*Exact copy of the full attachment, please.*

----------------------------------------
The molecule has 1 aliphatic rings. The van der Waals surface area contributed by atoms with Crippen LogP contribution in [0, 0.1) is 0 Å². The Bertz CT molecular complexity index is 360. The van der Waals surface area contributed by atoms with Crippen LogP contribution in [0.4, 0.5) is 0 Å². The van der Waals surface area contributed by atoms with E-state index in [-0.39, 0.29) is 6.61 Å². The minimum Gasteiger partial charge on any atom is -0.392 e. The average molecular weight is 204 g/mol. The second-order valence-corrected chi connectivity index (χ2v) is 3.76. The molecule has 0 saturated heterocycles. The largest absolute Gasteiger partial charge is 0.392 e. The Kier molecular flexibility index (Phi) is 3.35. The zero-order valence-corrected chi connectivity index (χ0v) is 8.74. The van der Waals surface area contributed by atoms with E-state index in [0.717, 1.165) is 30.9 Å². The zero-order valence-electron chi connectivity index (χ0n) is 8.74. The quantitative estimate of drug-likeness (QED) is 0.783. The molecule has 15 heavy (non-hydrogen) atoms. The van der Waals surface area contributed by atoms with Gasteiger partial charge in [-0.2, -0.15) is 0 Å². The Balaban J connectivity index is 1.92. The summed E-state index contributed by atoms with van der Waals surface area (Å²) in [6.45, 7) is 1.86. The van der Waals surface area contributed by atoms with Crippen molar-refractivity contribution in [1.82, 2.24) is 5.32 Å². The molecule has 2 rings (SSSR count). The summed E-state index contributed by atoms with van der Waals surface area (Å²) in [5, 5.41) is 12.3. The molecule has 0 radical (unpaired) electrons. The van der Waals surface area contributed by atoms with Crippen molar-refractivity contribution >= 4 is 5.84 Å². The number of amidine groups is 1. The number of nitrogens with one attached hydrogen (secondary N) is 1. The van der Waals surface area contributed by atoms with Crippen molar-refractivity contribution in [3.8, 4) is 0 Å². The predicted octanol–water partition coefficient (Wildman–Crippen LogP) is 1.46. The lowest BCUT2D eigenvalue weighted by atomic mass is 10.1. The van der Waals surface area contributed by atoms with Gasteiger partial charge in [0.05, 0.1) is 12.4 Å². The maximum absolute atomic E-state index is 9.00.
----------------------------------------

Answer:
The molecule has 1 aliphatic rings. The van der Waals surface area contributed by atoms with Crippen LogP contribution in [0, 0.1) is 0 Å². The Bertz CT molecular complexity index is 360. The van der Waals surface area contributed by atoms with Crippen LogP contribution in [0.4, 0.5) is 0 Å². The van der Waals surface area contributed by atoms with E-state index in [-0.39, 0.29) is 6.61 Å². The minimum Gasteiger partial charge on any atom is -0.392 e. The average molecular weight is 204 g/mol. The second-order valence-corrected chi connectivity index (χ2v) is 3.76. The molecule has 0 saturated heterocycles. The largest absolute Gasteiger partial charge is 0.392 e. The Kier molecular flexibility index (Phi) is 3.35. The zero-order valence-corrected chi connectivity index (χ0v) is 8.74. The van der Waals surface area contributed by atoms with E-state index in [0.717, 1.165) is 30.9 Å². The zero-order valence-electron chi connectivity index (χ0n) is 8.74. The quantitative estimate of drug-likeness (QED) is 0.783. The molecule has 15 heavy (non-hydrogen) atoms. The van der Waals surface area contributed by atoms with Gasteiger partial charge in [-0.2, -0.15) is 0 Å². The Balaban J connectivity index is 1.92. The summed E-state index contributed by atoms with van der Waals surface area (Å²) in [6.45, 7) is 1.86. The van der Waals surface area contributed by atoms with Crippen molar-refractivity contribution in [1.82, 2.24) is 5.32 Å². The molecule has 2 rings (SSSR count). The summed E-state index contributed by atoms with van der Waals surface area (Å²) in [5, 5.41) is 12.3. The molecule has 0 radical (unpaired) electrons. The van der Waals surface area contributed by atoms with Crippen molar-refractivity contribution >= 4 is 5.84 Å². The number of amidine groups is 1. The number of nitrogens with one attached hydrogen (secondary N) is 1. The van der Waals surface area contributed by atoms with Crippen molar-refractivity contribution in [3.8, 4) is 0 Å². The predicted octanol–water partition coefficient (Wildman–Crippen LogP) is 1.46. The lowest BCUT2D eigenvalue weighted by atomic mass is 10.1. The van der Waals surface area contributed by atoms with Gasteiger partial charge in [0.05, 0.1) is 12.4 Å². The maximum absolute atomic E-state index is 9.00.